Suffragette Review!

Reviews Films
6

Critic

Based on real events from a century ago that still resonate today, SUFFRAGETTE adopts a cleverly fictionalised angle to explore the suffrage movement – a story that has, surprisingly, barely been explored on film before.

My only exposure to the suffrage movement prior this flick was Mrs Banks in Disney’s MARY POPPINS (sing it with me now: “we’re clearly soldiers in petticoats! And dauntless crusaders for women’s votes!”), thus I had little grasp of the real struggle women faced. SUFFRAGETTE does well to educate the ignorant Generation Y (such as myself).

Focussing on the ‘foot-soldiers’ of the movement (a.k.a the working class women), SUFFRAGETTE follows Maud Watts (played by an utterly believably Carey Mulligan) a working mother whose life falls apart after enlisting to join the cause.  Mulligan is ably supported by a strong cast; Helena Bonham Carter, Anne-Marie Duff and Ben Whishaw to name a few….Meryl Streep even makes an appearance.

It’s a gritty look at the hard life faced by woman in the early 1900s. The film is a realistically grim portrayal and boasts a solid ‘lived in’ look: Too often films set in times gone by look ‘fresh’ or overly staged. Not here – it oozes realism.

Despite the slightly depressing subject matter, Director Sarah Gavron works to keep the interaction fresh and lively, and each speech is carefully constructed so as to not feel like a sermon, but more like a simple plea for fairness.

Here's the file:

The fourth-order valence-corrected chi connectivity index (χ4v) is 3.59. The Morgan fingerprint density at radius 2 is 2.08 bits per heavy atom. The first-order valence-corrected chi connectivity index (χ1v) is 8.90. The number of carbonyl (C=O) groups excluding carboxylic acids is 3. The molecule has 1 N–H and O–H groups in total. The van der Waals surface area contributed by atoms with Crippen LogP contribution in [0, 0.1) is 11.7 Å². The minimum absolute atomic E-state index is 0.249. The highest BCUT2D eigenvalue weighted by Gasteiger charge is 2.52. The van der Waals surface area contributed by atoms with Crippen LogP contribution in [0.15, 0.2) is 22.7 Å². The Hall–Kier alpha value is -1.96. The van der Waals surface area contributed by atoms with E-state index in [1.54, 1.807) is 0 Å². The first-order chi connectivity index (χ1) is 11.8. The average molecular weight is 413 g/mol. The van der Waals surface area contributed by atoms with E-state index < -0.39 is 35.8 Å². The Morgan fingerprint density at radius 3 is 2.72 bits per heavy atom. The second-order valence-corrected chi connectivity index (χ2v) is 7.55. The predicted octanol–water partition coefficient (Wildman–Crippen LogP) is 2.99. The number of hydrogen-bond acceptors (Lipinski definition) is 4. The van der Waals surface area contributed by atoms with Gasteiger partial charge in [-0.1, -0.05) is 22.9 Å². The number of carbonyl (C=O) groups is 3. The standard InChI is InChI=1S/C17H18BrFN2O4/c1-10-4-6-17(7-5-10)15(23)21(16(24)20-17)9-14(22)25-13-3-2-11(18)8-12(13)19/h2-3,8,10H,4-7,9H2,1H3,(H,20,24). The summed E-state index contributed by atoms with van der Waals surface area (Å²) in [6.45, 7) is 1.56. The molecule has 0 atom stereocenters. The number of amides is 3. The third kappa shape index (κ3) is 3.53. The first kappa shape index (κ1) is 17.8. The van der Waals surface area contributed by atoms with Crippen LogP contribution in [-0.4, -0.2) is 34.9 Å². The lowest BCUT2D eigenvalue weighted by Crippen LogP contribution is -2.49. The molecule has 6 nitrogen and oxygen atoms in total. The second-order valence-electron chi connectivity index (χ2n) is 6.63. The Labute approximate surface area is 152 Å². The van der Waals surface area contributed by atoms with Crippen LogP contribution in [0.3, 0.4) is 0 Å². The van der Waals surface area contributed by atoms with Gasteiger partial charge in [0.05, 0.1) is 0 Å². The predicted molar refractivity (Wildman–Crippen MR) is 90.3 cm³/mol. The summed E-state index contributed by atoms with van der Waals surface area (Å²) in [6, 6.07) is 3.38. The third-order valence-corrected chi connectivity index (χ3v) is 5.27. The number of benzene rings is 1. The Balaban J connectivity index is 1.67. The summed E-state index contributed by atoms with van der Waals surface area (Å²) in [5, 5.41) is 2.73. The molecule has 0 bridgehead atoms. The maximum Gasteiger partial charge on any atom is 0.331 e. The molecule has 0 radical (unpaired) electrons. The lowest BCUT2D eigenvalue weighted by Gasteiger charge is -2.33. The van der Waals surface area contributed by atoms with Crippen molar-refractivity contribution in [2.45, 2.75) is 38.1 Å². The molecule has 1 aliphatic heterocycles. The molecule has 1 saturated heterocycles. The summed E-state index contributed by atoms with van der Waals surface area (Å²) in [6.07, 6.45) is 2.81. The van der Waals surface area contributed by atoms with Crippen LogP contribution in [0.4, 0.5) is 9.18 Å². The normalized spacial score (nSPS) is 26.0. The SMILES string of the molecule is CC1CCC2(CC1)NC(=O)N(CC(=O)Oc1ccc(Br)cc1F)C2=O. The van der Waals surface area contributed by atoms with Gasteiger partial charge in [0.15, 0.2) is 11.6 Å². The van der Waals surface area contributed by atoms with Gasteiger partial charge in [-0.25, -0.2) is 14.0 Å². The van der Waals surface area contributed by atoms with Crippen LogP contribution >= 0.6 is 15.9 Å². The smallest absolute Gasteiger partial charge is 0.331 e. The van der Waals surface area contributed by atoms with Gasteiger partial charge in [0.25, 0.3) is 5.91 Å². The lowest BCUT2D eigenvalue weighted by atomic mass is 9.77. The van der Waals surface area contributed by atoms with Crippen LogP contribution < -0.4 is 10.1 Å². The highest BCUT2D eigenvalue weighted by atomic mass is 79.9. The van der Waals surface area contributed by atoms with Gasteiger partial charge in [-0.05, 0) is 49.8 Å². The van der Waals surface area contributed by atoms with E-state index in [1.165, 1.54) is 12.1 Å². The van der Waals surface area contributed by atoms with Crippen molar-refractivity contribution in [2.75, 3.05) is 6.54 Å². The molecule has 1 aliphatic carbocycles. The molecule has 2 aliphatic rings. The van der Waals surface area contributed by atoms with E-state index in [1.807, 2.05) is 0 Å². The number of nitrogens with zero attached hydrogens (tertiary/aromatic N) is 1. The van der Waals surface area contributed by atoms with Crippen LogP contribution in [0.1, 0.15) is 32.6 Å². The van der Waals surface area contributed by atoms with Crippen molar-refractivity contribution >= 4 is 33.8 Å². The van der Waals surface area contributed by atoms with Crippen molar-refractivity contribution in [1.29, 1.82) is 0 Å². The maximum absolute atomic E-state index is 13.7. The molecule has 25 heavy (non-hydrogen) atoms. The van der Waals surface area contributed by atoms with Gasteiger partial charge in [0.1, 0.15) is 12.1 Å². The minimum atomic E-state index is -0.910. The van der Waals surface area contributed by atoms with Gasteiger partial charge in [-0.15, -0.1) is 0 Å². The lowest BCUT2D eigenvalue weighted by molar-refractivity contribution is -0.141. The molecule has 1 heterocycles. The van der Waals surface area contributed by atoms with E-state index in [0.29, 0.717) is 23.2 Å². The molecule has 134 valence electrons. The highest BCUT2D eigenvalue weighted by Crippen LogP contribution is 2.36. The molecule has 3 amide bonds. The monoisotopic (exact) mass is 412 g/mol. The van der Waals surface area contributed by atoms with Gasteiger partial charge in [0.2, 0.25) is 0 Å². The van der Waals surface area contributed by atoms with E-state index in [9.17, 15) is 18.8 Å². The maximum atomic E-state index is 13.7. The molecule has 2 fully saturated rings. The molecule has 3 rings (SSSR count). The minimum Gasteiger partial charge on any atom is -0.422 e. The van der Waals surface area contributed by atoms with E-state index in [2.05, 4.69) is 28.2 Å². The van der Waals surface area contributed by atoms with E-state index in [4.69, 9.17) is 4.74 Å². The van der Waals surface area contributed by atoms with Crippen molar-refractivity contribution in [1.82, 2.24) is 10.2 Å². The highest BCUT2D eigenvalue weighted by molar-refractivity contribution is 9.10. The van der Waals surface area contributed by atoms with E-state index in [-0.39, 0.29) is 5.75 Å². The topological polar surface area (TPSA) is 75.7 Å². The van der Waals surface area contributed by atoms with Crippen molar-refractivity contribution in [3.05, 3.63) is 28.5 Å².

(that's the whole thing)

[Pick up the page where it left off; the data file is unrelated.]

It is also noted that men are represented relatively fairly in the film, with the odd husband trying to be supportive of the women’s cause. This ensures the film doesn’t become too “bra-burning” in feel.

Despite all these good points, there is something about SUFFRAGETTE that doesn’t quick stick. Whether it be owing to the finale involving a character we had little chance to connect with, or perhaps it’s just a ‘downer’ ending…. Either way the film has lots going for it, but is not quite as impressive as it could be.

SUFFRAGETTE allows us to celebrate the progress Western society has made in the past hundred years, it reminds us of the people we have to thank for sparking this progress –  but also tells us we’re not quite there yet. I rate it 6 stars.

 

Sian's love for movies spawned from having a tight mother whose generosity stretched only to hiring movies once a week for entertainment. As a pre-teen Sian spent more pocket money then she earned on cinema tickets and thus sought a job at the cinema. Over the next decade she rose to be one of the greats in her backwater, six-screen cinema complex, zooming through the ranks from candy bar wench with upselling superpowers, to pasty projectionist, to a manager rocking a pencil skirt. Sian went on to study Journalism at university though feels her popcorn shovelling days were far more educational
6

Critic

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